Wade Comer is a working artist. He loves art, architecture, history, mythology, cooking, travel, being in the water, philosophy and sharing ideas.
Through photography his work investigates two concepts: How We See,
and Humanity’s Effect On Our Environment.
Growing up, Wade Comer lived in Vancouver, Canada, he was surrounded by nature that shapes his work – both through its immense presence, and by the way nature has been effected by humanity’s mark upon it. The scale, textures and shapes of the environment lend themselves to be active participants in How We See, while the ruggedness, and remoteness of mountains and ocean often hide in plain view the symbols of Humanity’s Effect On Nature.
How We See
Encompasses a large number of projects that question our vision and sense or perception while capitalizing on the opportunities the camera provides to see differently. How We See is the more abstract or expressionist of the two concepts, using the camera more a painting tool that as a conventional recording device.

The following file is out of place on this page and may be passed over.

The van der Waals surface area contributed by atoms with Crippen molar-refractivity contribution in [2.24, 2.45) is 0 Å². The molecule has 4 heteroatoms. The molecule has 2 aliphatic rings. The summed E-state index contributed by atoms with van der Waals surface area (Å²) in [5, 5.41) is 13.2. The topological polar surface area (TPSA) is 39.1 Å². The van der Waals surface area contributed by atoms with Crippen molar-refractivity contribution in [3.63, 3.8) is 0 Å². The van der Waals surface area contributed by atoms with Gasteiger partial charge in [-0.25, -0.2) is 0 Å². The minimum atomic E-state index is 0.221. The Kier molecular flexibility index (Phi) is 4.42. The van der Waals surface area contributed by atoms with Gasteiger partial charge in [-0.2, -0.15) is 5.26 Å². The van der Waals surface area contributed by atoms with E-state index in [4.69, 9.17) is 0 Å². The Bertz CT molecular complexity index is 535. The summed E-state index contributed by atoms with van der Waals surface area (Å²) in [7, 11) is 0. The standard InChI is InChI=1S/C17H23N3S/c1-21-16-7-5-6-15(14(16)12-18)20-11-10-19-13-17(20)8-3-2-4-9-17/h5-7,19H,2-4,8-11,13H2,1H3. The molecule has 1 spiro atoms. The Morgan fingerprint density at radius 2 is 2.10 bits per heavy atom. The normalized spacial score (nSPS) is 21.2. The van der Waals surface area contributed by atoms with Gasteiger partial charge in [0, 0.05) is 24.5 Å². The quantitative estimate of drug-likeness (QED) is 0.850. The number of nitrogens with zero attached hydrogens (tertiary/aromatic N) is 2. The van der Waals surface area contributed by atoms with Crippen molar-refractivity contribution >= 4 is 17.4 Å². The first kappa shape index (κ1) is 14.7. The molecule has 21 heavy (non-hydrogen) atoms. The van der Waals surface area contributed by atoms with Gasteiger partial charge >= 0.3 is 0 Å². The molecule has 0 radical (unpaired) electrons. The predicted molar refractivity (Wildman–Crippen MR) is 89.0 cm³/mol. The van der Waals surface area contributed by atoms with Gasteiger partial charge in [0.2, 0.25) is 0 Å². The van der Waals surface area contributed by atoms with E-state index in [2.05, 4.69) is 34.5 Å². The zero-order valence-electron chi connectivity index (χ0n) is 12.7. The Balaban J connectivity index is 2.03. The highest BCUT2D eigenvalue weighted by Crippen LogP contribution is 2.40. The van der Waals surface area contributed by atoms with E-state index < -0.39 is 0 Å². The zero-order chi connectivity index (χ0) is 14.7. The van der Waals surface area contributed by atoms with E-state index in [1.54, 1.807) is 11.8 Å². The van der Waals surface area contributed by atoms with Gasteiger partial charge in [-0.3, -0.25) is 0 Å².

Through various photographic techniques, I make images that utilize the attributes of the camera that the human eye cannot achieve—especially in capturing time. Long-exposures, multiple–exposures, and the flattening of space are techniques that cannot be achieved with the naked eye, yet highlight memory and emotion all the same. These techniques are used to provoke the viewer to consider what they are seeing, how they see, and see differently. Projects include: Time Passages (2013 – Present), Persistence of Vision (2020 – present), Tapestry (2020 – Present), and Panoptic (2018 – Present).
Humanity’s Effect On Our Environment
looks at the world around us and records what we leave behind. Much can be said about us by what we leave behind, and my work over the past twenty years have investigated this detritus. Much like Irving Penn and his Cigarettes series, I have focused on the remnants of humanity – the things left behind, the discarded object, the thing you walk by everyday but never really look at. Taking an extraterrestrial view I have found fascination in the everyday. Projects include: Forlorn Furniture (1998—ongoing); Bikes (2005–2012); Carnage (2008); Pyres (2009–2013); Geodic (2016); Antediluvian (2014 – 2020), and Isolation (2020), all documenting the way humanity has left its mark on the world around us.